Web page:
Olympic Habitat Development Study


Station 2 -
Western Hemlock
(Tsuga heterophylla)
Family Pinaceae

Western hemlock is a major tree species along the Pacific coast (northern California to southeast Alaska) and northern Rocky Mountains. It is the state tree of Washington.  It is characterized by a drooping tip and drooping branches as well as feathery sprays of short needles. Hemlock needles have a ragged look, showing mixed lengths averaging 0.5 - 2 cm0.2 - 0.8 inch long.  There are 2 fine lines on the underside of the needles (these are stomates which the tree uses in gas exchange).  The twigs are slender and display small pegs when the needles fall off.

Hemlock’s small cones are about 2 - 2.5 cm0.8 - 1.0 inch long; the tree produces large amounts of seed in most years. Almost 20 million per ha8.1 million per acre were produced one year in a stand in coastal Oregon but even higher values have been reported in Alaska. It produces light seed which can be blown more than 1.6 km1.0 mile in a strong wind.

Hemlock is very tolerant to shade and it can be found in the understory, midstory, or overstory of forest stands.  High shade tolerance means that seedlings can survive in a low light environment and also that branches in the shade will survive for many years or decades resulting in long crowns.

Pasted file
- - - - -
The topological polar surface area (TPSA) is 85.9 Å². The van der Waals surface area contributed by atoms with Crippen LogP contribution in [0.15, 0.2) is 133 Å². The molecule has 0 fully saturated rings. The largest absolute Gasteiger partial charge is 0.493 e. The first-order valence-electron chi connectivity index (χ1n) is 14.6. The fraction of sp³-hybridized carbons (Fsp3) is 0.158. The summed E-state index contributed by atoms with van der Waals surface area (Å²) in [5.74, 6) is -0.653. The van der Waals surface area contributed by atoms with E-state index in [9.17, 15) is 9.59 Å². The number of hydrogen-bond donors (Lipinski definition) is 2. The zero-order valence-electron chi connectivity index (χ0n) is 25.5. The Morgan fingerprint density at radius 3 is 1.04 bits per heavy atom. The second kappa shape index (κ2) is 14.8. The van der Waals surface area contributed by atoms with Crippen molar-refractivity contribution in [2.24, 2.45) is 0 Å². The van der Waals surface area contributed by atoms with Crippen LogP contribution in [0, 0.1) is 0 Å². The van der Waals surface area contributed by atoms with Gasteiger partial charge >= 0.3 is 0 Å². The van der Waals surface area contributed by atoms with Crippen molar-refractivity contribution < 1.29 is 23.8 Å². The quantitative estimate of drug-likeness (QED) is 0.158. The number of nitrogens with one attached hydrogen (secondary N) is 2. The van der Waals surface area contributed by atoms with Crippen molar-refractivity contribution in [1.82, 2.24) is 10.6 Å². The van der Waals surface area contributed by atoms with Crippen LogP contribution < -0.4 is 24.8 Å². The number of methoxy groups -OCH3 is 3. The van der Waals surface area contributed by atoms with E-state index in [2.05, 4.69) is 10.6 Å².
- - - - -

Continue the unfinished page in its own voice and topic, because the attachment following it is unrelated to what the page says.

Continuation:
The density of hemlock crowns is very high. The foliage is so efficient at intercepting light that very little penetrates below the canopy in dense stands and such stands support very few understory plants. Young western hemlocks often grow on top of stumps and fallen trees (called “nurse logs”) or other organic substrates but the species also grows well on mineral soils.

Western hemlocks dominate the coastal ecosystems of the Pacific Northwest.  Early loggers often passed over hemlock stands as the tree’s wood was less valuable. The species is still less valuable than some of its tree associates, but it is widely harvested.  Hemlock wood is used in construction  due to its strength and nailing characteristics and is an important source of fiber for the pulp and paper industry.

Its tannin-rich bark has had many traditional applications for Native American tribes, from tanning leather to skin protection and dying basket materials and dip nets.  The wood is moderately heavy and durable and was used for making spoons, bowls, dip-net poles, spear shafts. Branches were used for bedding material. Western hemlock’s springtime cambium was also eaten by natives during food scarcity.


Young western hemlock growing on a nurse stump.
Hemlocks have needles of irregular lengths. Young western hemlock growing on a nurse stump. Bark on western hemlock is thin and platy.
Young western hemlock growing on a nurse stump.